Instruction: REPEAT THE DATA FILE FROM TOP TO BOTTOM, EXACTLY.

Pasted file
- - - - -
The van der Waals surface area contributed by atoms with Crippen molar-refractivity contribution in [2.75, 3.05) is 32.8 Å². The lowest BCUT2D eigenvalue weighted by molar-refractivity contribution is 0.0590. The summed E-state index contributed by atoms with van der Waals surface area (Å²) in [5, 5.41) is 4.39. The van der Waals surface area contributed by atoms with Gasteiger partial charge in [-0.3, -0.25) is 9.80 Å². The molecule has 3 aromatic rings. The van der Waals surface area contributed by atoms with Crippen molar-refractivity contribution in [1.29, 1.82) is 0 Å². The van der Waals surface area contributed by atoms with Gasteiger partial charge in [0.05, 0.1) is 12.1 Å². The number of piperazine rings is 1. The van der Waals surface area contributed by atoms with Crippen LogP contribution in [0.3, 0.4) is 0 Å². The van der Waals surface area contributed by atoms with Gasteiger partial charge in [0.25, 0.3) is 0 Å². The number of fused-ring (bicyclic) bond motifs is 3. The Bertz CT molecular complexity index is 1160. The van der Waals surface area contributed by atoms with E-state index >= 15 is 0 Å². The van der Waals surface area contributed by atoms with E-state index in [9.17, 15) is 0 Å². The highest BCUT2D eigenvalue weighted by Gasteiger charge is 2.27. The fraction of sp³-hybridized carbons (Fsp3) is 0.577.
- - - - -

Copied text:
The van der Waals surface area contributed by atoms with Crippen molar-refractivity contribution in [2.75, 3.05) is 32.8 Å². The lowest BCUT2D eigenvalue weighted by molar-refractivity contribution is 0.0590. The summed E-state index contributed by atoms with van der Waals surface area (Å²) in [5, 5.41) is 4.39. The van der Waals surface area contributed by atoms with Gasteiger partial charge in [-0.3, -0.25) is 9.80 Å². The molecule has 3 aromatic rings. The van der Waals surface area contributed by atoms with Crippen molar-refractivity contribution in [1.29, 1.82) is 0 Å². The van der Waals surface area contributed by atoms with Gasteiger partial charge in [0.05, 0.1) is 12.1 Å². The number of piperazine rings is 1. The van der Waals surface area contributed by atoms with Crippen LogP contribution in [0.3, 0.4) is 0 Å². The van der Waals surface area contributed by atoms with Gasteiger partial charge in [0.25, 0.3) is 0 Å². The number of fused-ring (bicyclic) bond motifs is 3. The Bertz CT molecular complexity index is 1160. The van der Waals surface area contributed by atoms with E-state index >= 15 is 0 Å². The van der Waals surface area contributed by atoms with E-state index in [9.17, 15) is 0 Å². The highest BCUT2D eigenvalue weighted by Gasteiger charge is 2.27. The fraction of sp³-hybridized carbons (Fsp3) is 0.577.